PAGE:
by Beth Cook, Mammoth Cave Transplants
Perennials grow fuller and more beautiful with each passing year. Some multiply more rapidly than others and eventually they outgrow their allotted space. They begin to become overcrowded can cause a decline in the plant. This is the reason we need to divide and separate to allow sufficient growth and for the plant to prosper in our gardens.
Start digging around the plants drip line of the plant and lift and divide. Most gardeners are hesitant to divide because they think “more is better” which is far from the truth. Crowding equates to smaller and smaller plants and flowers. On average, it’s best to divide every three years, but for the more rapid growing perennials, it can be done sooner.
It is best to be done on a case by case basis when you start noticing a plant's decline. Watch for less blooms and spindly stems. One rule of thumb for division is this: perennials that flower between early spring and mid June are best divided in early fall. Perennials that flower after mid June are best divided in the spring.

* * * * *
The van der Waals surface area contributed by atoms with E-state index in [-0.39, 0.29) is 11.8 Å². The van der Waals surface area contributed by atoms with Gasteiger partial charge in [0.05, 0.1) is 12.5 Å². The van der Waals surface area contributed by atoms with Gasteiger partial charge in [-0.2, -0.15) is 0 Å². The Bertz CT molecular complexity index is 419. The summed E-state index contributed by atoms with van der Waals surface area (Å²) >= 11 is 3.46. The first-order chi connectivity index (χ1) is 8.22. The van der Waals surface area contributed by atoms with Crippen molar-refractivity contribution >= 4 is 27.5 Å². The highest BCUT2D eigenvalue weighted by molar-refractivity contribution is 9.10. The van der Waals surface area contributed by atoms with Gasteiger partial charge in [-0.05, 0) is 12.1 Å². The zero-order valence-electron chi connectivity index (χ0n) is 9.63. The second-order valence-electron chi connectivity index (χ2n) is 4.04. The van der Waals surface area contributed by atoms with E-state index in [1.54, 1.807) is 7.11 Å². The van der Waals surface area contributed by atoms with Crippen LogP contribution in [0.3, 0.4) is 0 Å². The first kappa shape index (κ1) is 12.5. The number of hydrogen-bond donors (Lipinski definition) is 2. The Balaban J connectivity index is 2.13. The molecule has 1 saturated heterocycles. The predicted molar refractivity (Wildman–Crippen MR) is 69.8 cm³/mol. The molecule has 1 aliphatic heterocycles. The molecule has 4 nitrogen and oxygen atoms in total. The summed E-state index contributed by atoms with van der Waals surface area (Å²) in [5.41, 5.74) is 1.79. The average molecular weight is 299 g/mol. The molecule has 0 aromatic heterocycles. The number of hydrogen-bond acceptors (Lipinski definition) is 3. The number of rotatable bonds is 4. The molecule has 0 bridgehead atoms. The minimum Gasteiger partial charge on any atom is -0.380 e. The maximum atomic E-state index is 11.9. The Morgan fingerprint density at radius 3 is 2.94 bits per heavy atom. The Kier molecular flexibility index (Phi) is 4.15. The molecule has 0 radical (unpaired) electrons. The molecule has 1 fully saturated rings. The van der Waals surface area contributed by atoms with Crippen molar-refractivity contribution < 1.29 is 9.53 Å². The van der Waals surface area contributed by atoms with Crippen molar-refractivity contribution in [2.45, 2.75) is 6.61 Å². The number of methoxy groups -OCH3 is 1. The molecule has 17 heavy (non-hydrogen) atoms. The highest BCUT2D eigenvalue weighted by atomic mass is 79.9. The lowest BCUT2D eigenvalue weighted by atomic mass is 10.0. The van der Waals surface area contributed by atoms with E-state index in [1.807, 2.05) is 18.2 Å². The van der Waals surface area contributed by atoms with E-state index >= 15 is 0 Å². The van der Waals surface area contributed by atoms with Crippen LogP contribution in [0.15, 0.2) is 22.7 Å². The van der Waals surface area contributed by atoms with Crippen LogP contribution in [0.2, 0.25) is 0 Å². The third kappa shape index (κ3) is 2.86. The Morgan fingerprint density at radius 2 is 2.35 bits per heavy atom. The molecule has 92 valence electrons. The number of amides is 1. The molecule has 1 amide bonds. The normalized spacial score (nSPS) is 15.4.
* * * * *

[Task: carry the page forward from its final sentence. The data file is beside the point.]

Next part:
Some perennials to be divided now in the Spring are daylilies, hostas, ornamental grasses, bee balm, mums, asters, blanket flower, as well as many others. Some perennials don’t do well when they are divided. These include: Baptisia,Bleeding heart (Dicentra), Butterfly weed (Asclepias), Christmas rose (Helleborus), Gas plant (Dictamnus), Lavender (Lavandula), Oriental poppy (Papaver orientale).
Remember when you are dividing your perennials and replanting them, to share with your gardening friends!
~The best way to multiply your happiness is to share it with others..
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